Property is no guarantee of profits
YOU can never lose money on property, right?
Well, apparently that's not always the case.
Despite the double-digit gains in values across some cities, about one in 10 properties sells at a loss.
CoreLogic's latest Pain and Gain report debunks the myth that making money on residential property is a sure thing.
The report found that in the March quarter of 2017, 9.6% of properties nationally sold for a loss - leaving their hapless owners out of pocket by an average of $35,000.
That still leaves the overwhelming majority of properties sold for a profit.
And with an average profit of $185,000 a sale, it's pretty clear that if you get things right it's possible to make big money on property.
So what are the danger zones?
The CoreLogic report identified some of the key factors that can increase the likelihood of taking a hit to the hip pocket.
To begin with, over the past 20 years units have consistently been more likely to sell for a loss than houses.
It's the same this year, with 13.3% of apartments reselling for a loss compared to 8.1% of houses.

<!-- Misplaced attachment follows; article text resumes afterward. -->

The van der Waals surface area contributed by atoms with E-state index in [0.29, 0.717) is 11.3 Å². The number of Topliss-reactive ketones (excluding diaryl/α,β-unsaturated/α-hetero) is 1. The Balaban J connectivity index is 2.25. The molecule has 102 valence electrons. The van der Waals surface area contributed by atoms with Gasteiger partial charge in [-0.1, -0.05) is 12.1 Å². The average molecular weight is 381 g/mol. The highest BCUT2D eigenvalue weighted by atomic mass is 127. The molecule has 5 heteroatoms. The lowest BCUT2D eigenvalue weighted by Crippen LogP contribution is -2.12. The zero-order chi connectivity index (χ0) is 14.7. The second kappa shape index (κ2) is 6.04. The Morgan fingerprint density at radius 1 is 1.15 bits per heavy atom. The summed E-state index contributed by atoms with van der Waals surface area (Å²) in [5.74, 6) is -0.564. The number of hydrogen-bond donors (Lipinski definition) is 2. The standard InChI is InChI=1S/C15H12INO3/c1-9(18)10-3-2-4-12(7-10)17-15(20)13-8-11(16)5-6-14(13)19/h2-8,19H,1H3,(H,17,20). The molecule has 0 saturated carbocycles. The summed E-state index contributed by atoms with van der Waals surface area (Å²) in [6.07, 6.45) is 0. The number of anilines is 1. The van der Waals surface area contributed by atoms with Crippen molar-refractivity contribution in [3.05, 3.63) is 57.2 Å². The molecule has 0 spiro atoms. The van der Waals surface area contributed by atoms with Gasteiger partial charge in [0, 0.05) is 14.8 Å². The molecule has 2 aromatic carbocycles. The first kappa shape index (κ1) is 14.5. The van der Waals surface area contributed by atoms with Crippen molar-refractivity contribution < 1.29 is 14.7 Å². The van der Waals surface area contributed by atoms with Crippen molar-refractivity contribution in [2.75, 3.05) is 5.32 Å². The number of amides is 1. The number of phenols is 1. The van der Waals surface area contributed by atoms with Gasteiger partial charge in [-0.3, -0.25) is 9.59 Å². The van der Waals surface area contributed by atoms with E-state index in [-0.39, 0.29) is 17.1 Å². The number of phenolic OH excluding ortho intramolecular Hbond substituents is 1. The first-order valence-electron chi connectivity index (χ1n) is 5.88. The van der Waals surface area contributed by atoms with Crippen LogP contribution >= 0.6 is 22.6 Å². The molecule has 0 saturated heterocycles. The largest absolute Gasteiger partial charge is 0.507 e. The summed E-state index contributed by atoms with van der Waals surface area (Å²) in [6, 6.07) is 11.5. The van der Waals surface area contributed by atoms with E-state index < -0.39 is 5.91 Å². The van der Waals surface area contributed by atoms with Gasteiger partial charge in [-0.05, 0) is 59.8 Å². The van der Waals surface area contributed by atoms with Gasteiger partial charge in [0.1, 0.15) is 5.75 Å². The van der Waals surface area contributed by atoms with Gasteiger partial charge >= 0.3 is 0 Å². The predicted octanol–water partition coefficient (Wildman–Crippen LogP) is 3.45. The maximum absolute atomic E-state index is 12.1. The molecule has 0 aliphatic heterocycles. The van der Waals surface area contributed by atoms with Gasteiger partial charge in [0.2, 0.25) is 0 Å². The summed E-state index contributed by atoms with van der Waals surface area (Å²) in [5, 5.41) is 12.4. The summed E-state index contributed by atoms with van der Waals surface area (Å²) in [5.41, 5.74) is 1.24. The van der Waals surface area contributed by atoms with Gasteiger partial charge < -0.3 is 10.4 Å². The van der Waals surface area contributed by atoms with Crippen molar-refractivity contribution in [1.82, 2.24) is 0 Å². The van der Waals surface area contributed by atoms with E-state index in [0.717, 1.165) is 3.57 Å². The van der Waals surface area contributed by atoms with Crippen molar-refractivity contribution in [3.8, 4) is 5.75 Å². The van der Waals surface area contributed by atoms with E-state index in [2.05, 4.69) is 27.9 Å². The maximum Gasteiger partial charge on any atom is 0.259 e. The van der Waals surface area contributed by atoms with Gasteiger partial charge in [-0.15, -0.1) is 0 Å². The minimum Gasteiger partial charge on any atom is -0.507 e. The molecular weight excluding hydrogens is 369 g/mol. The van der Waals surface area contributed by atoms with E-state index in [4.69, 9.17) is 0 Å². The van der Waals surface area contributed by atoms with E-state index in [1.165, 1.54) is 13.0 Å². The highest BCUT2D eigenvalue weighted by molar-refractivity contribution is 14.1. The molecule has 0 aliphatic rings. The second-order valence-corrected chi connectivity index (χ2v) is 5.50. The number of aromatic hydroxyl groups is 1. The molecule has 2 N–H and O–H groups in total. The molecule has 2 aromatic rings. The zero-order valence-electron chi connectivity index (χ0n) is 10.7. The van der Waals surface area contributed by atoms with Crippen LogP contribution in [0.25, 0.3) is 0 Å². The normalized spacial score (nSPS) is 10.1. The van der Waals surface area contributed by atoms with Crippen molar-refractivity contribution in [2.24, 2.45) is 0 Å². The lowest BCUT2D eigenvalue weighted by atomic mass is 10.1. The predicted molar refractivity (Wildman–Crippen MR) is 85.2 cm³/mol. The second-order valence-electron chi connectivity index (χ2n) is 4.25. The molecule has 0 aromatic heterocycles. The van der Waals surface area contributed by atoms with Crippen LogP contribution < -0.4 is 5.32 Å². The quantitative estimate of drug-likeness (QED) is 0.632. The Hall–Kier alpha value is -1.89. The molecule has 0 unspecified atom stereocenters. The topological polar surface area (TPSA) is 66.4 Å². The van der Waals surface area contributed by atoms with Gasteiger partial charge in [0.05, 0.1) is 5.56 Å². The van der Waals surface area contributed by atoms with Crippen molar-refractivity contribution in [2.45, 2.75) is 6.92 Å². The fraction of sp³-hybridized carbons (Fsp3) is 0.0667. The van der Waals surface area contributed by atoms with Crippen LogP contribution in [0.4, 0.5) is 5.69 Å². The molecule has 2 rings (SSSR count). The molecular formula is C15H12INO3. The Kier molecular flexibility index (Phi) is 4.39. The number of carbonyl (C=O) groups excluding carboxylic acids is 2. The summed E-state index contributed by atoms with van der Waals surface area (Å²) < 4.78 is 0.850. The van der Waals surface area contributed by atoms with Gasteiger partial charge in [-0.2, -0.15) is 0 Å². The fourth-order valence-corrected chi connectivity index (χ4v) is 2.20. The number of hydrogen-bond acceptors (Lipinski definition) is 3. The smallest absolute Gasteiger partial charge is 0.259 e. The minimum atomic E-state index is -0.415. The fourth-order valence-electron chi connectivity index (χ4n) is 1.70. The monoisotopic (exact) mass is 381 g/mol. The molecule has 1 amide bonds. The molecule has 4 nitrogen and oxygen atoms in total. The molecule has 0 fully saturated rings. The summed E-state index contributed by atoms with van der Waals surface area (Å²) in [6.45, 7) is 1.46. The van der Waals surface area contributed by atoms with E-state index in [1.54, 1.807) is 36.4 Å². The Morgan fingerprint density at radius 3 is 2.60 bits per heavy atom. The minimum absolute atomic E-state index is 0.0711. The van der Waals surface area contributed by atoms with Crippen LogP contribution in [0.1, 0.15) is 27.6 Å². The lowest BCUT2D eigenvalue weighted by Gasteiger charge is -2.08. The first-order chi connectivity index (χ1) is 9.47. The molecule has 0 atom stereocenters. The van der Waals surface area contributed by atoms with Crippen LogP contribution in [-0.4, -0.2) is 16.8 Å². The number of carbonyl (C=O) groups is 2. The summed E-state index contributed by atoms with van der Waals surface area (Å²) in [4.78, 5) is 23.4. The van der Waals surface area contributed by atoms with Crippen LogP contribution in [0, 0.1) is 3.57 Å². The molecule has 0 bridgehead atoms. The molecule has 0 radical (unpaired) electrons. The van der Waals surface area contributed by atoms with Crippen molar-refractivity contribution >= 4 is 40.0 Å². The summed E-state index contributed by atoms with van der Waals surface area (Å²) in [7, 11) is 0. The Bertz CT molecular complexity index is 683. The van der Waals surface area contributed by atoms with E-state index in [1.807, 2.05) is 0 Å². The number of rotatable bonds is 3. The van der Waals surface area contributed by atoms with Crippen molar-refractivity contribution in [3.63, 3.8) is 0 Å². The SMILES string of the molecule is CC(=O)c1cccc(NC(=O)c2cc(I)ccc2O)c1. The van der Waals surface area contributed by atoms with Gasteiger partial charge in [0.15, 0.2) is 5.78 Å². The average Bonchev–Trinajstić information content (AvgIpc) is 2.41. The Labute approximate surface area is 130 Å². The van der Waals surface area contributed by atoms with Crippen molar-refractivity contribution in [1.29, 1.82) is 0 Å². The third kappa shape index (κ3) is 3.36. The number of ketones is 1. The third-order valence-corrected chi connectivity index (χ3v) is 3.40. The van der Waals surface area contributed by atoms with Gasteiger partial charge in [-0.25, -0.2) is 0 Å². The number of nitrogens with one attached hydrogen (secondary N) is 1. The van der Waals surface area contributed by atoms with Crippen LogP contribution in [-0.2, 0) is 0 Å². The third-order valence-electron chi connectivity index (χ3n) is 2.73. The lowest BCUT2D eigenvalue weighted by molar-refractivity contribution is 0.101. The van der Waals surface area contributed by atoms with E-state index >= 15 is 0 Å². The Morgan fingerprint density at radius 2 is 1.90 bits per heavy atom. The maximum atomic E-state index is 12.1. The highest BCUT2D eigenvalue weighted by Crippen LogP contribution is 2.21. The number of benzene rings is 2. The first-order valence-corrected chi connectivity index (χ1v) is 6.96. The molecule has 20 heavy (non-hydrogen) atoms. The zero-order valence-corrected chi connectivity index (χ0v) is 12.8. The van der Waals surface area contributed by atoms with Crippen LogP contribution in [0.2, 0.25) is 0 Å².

That's not to say units should be avoided. But it does highlight how the land component of a house, coupled with greater opportunities to add value through renovations, can support long-term price growth.
One of the biggest factors determining whether a property sells for a profit is the length of time the owner hangs on to the place.
Properties sold for a loss in the March quarter had been owned for an average of six years. By contrast, houses sold for a profit had been owned for an average of nine years, or 7.6 years among apartments.
Clearly, it pays to be prepared to own a property for a decent amount of time.
Expecting to make a quick buck can be an easy way to get your fingers burned.
Remember too, that scarcity adds value.
If you're considering an apartment, look for smaller developments where your unit isn't one of dozens that are all pretty much identical.
Above all, research the market thoroughly to know if the price you're paying is fair market value.
It's a lot harder to sell a property for a decent profit if you paid above the odds in the first place.